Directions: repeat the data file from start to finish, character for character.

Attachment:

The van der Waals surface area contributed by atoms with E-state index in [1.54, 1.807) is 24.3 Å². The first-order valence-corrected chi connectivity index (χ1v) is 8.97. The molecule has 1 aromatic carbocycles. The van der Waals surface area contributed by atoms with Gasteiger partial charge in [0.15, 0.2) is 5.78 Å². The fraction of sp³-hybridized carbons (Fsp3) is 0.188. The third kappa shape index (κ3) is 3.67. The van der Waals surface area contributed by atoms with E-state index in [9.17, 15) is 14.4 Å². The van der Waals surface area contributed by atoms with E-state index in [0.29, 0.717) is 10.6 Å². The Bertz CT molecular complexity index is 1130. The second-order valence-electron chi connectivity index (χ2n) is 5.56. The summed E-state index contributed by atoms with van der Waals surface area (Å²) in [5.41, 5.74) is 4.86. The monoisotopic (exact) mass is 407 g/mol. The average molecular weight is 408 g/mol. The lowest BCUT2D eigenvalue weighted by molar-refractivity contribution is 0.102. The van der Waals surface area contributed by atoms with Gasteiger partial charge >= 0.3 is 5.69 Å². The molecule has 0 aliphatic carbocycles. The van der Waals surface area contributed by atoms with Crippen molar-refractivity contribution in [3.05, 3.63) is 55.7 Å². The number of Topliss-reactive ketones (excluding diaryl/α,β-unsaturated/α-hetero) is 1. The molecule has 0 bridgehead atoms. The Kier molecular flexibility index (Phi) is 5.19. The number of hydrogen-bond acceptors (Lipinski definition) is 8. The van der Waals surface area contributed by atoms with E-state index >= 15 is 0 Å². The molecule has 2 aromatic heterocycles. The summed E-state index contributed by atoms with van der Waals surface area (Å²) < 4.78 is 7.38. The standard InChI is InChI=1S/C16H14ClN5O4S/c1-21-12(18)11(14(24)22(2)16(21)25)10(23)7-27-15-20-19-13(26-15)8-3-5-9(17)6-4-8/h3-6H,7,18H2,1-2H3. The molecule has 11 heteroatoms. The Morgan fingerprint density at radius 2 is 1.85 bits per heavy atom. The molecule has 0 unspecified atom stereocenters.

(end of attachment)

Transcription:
The van der Waals surface area contributed by atoms with E-state index in [1.54, 1.807) is 24.3 Å². The first-order valence-corrected chi connectivity index (χ1v) is 8.97. The molecule has 1 aromatic carbocycles. The van der Waals surface area contributed by atoms with Gasteiger partial charge in [0.15, 0.2) is 5.78 Å². The fraction of sp³-hybridized carbons (Fsp3) is 0.188. The third kappa shape index (κ3) is 3.67. The van der Waals surface area contributed by atoms with E-state index in [9.17, 15) is 14.4 Å². The van der Waals surface area contributed by atoms with E-state index in [0.29, 0.717) is 10.6 Å². The Bertz CT molecular complexity index is 1130. The second-order valence-electron chi connectivity index (χ2n) is 5.56. The summed E-state index contributed by atoms with van der Waals surface area (Å²) in [5.41, 5.74) is 4.86. The monoisotopic (exact) mass is 407 g/mol. The average molecular weight is 408 g/mol. The lowest BCUT2D eigenvalue weighted by molar-refractivity contribution is 0.102. The van der Waals surface area contributed by atoms with Gasteiger partial charge >= 0.3 is 5.69 Å². The molecule has 0 aliphatic carbocycles. The van der Waals surface area contributed by atoms with Crippen molar-refractivity contribution in [3.05, 3.63) is 55.7 Å². The number of Topliss-reactive ketones (excluding diaryl/α,β-unsaturated/α-hetero) is 1. The molecule has 0 bridgehead atoms. The Kier molecular flexibility index (Phi) is 5.19. The number of hydrogen-bond acceptors (Lipinski definition) is 8. The van der Waals surface area contributed by atoms with E-state index >= 15 is 0 Å². The molecule has 2 aromatic heterocycles. The summed E-state index contributed by atoms with van der Waals surface area (Å²) < 4.78 is 7.38. The standard InChI is InChI=1S/C16H14ClN5O4S/c1-21-12(18)11(14(24)22(2)16(21)25)10(23)7-27-15-20-19-13(26-15)8-3-5-9(17)6-4-8/h3-6H,7,18H2,1-2H3. The molecule has 11 heteroatoms. The Morgan fingerprint density at radius 2 is 1.85 bits per heavy atom. The molecule has 0 unspecified atom stereocenters.